When the National Trust first opened Saumarez Homestead to the public, conservation of the amazing collection of buildings, gardens, farm area, homestead and over 10,000 items that the White Family left for all to enjoy was the main focus, as well as providing the opportunity for visitors to be taken on guided tours of the main homestead and learn about the contents and the one nuclear family members who lived there for almost a century. Over the past 30 years, Saumarez Homestead has developed to be much more than a historic site.
By offering a wide range of experiences in the main homestead, in the gardens and in the farm area, Saumarez Homestead has encouraged the local community and travellers from near and far to redefine how they use and enjoy Saumarez. The main aim has been to have as many people as possible, young and not so young, to fall in love with Saumarez and commit themselves to helping preserve and promote Saumarez to become a self-sustaining resource for the Armidale and wider community.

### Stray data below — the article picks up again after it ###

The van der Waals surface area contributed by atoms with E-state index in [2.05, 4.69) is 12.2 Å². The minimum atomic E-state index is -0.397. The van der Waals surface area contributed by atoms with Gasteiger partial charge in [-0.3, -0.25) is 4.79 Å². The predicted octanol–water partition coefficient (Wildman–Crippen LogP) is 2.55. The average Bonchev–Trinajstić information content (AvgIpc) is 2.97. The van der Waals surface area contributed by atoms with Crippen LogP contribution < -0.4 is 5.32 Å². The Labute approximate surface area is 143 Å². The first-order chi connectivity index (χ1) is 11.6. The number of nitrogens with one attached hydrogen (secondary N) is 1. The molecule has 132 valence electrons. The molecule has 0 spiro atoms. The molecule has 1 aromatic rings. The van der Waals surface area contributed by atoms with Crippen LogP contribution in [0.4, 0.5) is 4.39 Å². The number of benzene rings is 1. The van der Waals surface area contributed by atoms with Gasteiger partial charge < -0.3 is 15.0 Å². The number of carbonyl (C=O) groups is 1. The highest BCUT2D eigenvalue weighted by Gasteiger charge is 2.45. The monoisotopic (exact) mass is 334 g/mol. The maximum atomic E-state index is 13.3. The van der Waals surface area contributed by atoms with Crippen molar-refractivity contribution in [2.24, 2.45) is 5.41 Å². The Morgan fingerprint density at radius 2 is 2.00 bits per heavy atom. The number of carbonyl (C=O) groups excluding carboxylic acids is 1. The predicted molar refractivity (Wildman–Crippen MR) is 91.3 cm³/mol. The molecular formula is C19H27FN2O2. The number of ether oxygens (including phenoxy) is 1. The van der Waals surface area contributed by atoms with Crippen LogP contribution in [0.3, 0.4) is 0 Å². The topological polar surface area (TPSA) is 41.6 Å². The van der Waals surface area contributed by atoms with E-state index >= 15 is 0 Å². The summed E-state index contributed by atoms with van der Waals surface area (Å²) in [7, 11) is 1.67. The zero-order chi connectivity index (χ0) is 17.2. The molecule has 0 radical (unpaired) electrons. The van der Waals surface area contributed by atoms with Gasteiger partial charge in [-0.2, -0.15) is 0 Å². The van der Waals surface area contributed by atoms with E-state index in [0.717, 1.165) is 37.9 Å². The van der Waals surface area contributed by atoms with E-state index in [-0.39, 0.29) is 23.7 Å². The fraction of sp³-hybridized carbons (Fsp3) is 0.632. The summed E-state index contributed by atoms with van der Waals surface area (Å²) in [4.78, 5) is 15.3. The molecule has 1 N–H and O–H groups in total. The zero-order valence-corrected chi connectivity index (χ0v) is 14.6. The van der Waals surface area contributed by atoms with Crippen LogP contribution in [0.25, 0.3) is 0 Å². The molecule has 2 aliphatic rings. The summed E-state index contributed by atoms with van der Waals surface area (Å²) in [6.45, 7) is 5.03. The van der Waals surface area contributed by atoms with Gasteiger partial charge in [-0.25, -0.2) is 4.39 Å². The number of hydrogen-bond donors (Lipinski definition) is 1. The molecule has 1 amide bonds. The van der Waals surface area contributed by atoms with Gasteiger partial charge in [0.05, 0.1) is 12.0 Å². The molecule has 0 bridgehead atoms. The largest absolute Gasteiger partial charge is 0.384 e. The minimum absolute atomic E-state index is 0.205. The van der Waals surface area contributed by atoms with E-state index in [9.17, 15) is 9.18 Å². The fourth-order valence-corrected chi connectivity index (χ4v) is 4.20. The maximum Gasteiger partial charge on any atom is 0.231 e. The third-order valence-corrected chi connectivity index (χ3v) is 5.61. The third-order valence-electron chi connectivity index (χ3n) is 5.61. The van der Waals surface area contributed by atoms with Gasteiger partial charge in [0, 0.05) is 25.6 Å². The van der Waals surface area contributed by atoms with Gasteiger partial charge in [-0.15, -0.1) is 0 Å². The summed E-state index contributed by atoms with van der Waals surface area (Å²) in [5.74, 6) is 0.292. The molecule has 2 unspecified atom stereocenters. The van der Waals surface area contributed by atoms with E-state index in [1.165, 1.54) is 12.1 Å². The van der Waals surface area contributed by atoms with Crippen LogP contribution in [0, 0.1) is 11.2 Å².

In the past few years, Saumarez Homestead has embraced social media and improved their web presence. This has resulted in Saumarez Homestead being awarded the 2015 Armidale and District Chamber of Commerce Award for Digital Innovation in 2015 and the Museums and Galleries NSW IMAGinE Award for Museum Engagement in 2016.
As well as having an informative and welcoming website with every aspect of the property, its collection, gardens and other activities available online, Saumarez Homestead now has its own app for both Apple and Android platforms. Together with its Flickr feeds, Facebook page and Pinterest site as well as YouTube videos, Saumarez Homestead now appeals to a much wider demographic. As a result, visitation has increased over the past five years from 3,000 to around 10,000 visitors each year.
In particular, Saumarez Homestead has become a very popular wedding venue for ceremonies, receptions and photoshoots, as well as a venue for corporate events, special celebrations and workshops.
Many families now enjoy a visit to Saumarez Homestead for a picnic, tour on weekends or even a treasure hunt using the “Saumarez Homestead Grounds Hound History Trail” booklet to help them explore the whole site.
Saumarez Café, which is open weekends and public holidays, is also proving to be as popular place for delicious light lunches and fabulous Devonshire teas and coffee, with special leaf teas and plunger coffee provided by the Daily Ritual.
Saumarez has attracted some very interesting visitors nationally and internationally; tell us about this?